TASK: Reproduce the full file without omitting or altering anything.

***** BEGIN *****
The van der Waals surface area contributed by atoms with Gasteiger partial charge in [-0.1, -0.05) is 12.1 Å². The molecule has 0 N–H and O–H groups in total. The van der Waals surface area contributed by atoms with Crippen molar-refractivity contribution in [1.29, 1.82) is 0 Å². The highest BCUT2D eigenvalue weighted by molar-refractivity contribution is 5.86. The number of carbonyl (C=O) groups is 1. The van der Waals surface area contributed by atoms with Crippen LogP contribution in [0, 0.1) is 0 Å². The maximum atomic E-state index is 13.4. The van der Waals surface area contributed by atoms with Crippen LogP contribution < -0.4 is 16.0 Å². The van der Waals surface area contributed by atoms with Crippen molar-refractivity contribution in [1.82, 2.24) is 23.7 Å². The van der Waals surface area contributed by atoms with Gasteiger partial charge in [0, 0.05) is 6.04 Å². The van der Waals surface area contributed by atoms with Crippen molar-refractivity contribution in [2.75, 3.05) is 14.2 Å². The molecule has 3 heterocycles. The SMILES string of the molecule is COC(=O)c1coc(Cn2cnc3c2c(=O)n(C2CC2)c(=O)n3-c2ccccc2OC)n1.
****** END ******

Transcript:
The van der Waals surface area contributed by atoms with Gasteiger partial charge in [-0.1, -0.05) is 12.1 Å². The molecule has 0 N–H and O–H groups in total. The van der Waals surface area contributed by atoms with Crippen molar-refractivity contribution in [1.29, 1.82) is 0 Å². The highest BCUT2D eigenvalue weighted by molar-refractivity contribution is 5.86. The number of carbonyl (C=O) groups is 1. The van der Waals surface area contributed by atoms with Crippen LogP contribution in [0, 0.1) is 0 Å². The maximum atomic E-state index is 13.4. The van der Waals surface area contributed by atoms with Crippen LogP contribution < -0.4 is 16.0 Å². The van der Waals surface area contributed by atoms with Crippen molar-refractivity contribution in [1.82, 2.24) is 23.7 Å². The van der Waals surface area contributed by atoms with Gasteiger partial charge in [0, 0.05) is 6.04 Å². The van der Waals surface area contributed by atoms with Crippen molar-refractivity contribution in [2.75, 3.05) is 14.2 Å². The molecule has 3 heterocycles. The SMILES string of the molecule is COC(=O)c1coc(Cn2cnc3c2c(=O)n(C2CC2)c(=O)n3-c2ccccc2OC)n1.